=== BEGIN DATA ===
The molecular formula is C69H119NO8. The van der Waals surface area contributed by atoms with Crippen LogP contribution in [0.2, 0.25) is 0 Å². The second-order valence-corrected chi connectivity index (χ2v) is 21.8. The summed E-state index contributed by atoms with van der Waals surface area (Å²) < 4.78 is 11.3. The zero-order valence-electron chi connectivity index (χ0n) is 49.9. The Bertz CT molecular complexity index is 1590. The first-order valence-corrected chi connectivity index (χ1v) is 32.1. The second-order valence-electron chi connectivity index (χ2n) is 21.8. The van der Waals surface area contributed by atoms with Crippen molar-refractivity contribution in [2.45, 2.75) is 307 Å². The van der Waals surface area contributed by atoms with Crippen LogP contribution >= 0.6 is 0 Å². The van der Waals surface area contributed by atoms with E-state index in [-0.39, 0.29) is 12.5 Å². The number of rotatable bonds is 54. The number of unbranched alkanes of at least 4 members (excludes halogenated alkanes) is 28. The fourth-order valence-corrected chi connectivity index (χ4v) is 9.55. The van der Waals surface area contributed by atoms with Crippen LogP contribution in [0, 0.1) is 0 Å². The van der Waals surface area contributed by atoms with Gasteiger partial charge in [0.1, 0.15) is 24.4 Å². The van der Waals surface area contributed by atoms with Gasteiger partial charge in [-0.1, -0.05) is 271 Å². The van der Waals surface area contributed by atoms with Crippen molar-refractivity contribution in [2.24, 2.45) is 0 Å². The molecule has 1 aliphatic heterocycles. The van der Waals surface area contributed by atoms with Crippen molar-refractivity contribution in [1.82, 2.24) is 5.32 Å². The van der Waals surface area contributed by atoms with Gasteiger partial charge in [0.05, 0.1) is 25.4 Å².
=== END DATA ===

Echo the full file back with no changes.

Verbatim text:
The molecular formula is C69H119NO8. The van der Waals surface area contributed by atoms with Crippen LogP contribution in [0.2, 0.25) is 0 Å². The second-order valence-corrected chi connectivity index (χ2v) is 21.8. The summed E-state index contributed by atoms with van der Waals surface area (Å²) < 4.78 is 11.3. The zero-order valence-electron chi connectivity index (χ0n) is 49.9. The Bertz CT molecular complexity index is 1590. The first-order valence-corrected chi connectivity index (χ1v) is 32.1. The second-order valence-electron chi connectivity index (χ2n) is 21.8. The van der Waals surface area contributed by atoms with Crippen molar-refractivity contribution in [2.45, 2.75) is 307 Å². The van der Waals surface area contributed by atoms with Crippen LogP contribution >= 0.6 is 0 Å². The van der Waals surface area contributed by atoms with E-state index in [-0.39, 0.29) is 12.5 Å². The number of rotatable bonds is 54. The number of unbranched alkanes of at least 4 members (excludes halogenated alkanes) is 28. The fourth-order valence-corrected chi connectivity index (χ4v) is 9.55. The van der Waals surface area contributed by atoms with Crippen LogP contribution in [0, 0.1) is 0 Å². The van der Waals surface area contributed by atoms with Gasteiger partial charge in [0.1, 0.15) is 24.4 Å². The van der Waals surface area contributed by atoms with Gasteiger partial charge in [-0.1, -0.05) is 271 Å². The van der Waals surface area contributed by atoms with Crippen molar-refractivity contribution in [2.24, 2.45) is 0 Å². The molecule has 1 aliphatic heterocycles. The van der Waals surface area contributed by atoms with Crippen molar-refractivity contribution in [1.82, 2.24) is 5.32 Å². The van der Waals surface area contributed by atoms with Gasteiger partial charge in [0.05, 0.1) is 25.4 Å².